Lesson: The most successful unicorns typically do not chase ‘cute concepts’ but rather try and get into the center of ‘real-demand’ and disrupt, or substantially improve the way certain things are being done by consumers or enterprises. Value, efficiency and simplification are typically the biggest drivers of rapid and continued success.
2) Establish leadership tone at the top, with a focus on speed and agility
It’s not easy being in a leadership position at a fast-growing start-up, and when the company reaches unicorn status, the stakes get even higher. Looking at the unicorns of today, I see a few common attributes when it comes to talent acquisition and retention. These companies hire fast, scale fast, expand fast, and innovate even faster. Having a truly transformational product or service is very important, ultimately however, the success of these companies depends on the unwavering vision and execution of its leadership team. These leaders have a unique blend of high conviction for their cause, and an ability to swiftly pivot and keep pivoting as they hit the ‘sweet spot.’ Rarely have large multibillion dollar enterprises been created having been narrowly fixated to the original concept. These leaders have the ability to constantly understand the changing market, political, competitive and capital dynamics and execute swiftly to it. Customers have been the center-point of their focus in most cases.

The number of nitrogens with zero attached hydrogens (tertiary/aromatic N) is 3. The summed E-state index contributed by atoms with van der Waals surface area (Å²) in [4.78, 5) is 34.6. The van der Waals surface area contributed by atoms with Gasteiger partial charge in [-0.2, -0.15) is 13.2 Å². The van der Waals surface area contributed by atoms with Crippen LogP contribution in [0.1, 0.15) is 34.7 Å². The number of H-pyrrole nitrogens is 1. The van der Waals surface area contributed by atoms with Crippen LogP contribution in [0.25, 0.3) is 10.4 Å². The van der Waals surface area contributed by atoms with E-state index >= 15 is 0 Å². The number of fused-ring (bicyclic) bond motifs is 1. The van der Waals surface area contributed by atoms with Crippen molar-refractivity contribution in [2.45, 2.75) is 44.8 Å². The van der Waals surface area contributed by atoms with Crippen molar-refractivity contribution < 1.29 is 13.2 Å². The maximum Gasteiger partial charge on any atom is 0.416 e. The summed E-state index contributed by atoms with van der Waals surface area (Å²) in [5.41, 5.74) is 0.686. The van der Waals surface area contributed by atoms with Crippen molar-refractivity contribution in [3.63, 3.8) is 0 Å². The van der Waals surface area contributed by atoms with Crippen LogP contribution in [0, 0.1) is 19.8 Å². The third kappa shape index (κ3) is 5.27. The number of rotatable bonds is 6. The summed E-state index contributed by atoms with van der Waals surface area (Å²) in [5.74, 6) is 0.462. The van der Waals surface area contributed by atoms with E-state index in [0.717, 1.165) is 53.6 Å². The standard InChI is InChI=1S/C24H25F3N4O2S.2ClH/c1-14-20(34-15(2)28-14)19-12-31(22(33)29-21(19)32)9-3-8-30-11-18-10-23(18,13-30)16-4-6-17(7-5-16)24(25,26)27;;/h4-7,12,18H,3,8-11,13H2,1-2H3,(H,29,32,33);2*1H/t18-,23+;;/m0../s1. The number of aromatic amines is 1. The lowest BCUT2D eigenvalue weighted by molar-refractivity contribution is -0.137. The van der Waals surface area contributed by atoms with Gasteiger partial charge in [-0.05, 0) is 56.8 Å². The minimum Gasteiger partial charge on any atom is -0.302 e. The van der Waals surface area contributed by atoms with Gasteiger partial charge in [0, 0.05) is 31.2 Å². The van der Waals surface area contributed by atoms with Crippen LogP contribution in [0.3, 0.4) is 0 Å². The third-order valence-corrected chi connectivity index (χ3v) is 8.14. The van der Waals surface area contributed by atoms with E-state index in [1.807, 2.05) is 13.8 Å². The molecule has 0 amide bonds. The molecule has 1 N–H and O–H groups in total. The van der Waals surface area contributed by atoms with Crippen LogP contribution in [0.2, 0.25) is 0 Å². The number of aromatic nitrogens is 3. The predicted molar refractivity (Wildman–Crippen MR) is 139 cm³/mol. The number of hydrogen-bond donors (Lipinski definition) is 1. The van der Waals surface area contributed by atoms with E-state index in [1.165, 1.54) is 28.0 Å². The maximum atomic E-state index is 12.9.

Lesson: Unicorns have successful leaders who are highly visible, communicate a clear vision for the company, are deeply committed to the cause and can pivot quickly.
3) Instill a Unique Corporate Culture
With high valuations, it’s no surprise that unicorns incentivize and reward their talent exceptionally well. Apart from strong salaries, in order to attract and retain the best talent, companies realize that they must offer more than just great pay and in-demand office perks.